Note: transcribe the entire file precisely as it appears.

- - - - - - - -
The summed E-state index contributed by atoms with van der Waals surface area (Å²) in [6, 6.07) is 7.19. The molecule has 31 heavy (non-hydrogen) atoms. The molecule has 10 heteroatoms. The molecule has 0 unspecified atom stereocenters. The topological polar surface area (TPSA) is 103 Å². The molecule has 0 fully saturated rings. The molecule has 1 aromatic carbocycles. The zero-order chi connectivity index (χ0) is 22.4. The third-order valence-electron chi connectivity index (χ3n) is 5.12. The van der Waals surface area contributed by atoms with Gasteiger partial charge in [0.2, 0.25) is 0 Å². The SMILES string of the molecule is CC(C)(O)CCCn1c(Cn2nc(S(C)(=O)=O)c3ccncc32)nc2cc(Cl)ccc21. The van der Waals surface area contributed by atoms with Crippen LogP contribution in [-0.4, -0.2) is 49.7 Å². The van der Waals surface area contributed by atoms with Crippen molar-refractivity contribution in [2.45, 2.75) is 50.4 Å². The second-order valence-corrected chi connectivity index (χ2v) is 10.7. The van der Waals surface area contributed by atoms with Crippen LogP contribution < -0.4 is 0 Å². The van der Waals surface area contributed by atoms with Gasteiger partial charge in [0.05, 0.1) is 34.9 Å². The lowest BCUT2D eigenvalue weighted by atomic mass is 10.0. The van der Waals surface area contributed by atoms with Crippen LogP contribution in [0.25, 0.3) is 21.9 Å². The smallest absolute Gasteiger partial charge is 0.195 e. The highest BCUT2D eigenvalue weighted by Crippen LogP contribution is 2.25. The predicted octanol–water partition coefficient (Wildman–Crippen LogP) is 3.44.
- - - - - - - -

The summed E-state index contributed by atoms with van der Waals surface area (Å²) in [6, 6.07) is 7.19. The molecule has 31 heavy (non-hydrogen) atoms. The molecule has 10 heteroatoms. The molecule has 0 unspecified atom stereocenters. The topological polar surface area (TPSA) is 103 Å². The molecule has 0 fully saturated rings. The molecule has 1 aromatic carbocycles. The zero-order chi connectivity index (χ0) is 22.4. The third-order valence-electron chi connectivity index (χ3n) is 5.12. The van der Waals surface area contributed by atoms with Gasteiger partial charge in [0.2, 0.25) is 0 Å². The SMILES string of the molecule is CC(C)(O)CCCn1c(Cn2nc(S(C)(=O)=O)c3ccncc32)nc2cc(Cl)ccc21. The van der Waals surface area contributed by atoms with Crippen LogP contribution in [-0.4, -0.2) is 49.7 Å². The van der Waals surface area contributed by atoms with Crippen molar-refractivity contribution in [2.45, 2.75) is 50.4 Å². The second-order valence-corrected chi connectivity index (χ2v) is 10.7. The van der Waals surface area contributed by atoms with Crippen LogP contribution < -0.4 is 0 Å². The van der Waals surface area contributed by atoms with Gasteiger partial charge in [0.05, 0.1) is 34.9 Å². The lowest BCUT2D eigenvalue weighted by atomic mass is 10.0. The van der Waals surface area contributed by atoms with Crippen LogP contribution in [0.25, 0.3) is 21.9 Å². The smallest absolute Gasteiger partial charge is 0.195 e. The highest BCUT2D eigenvalue weighted by Crippen LogP contribution is 2.25. The predicted octanol–water partition coefficient (Wildman–Crippen LogP) is 3.44.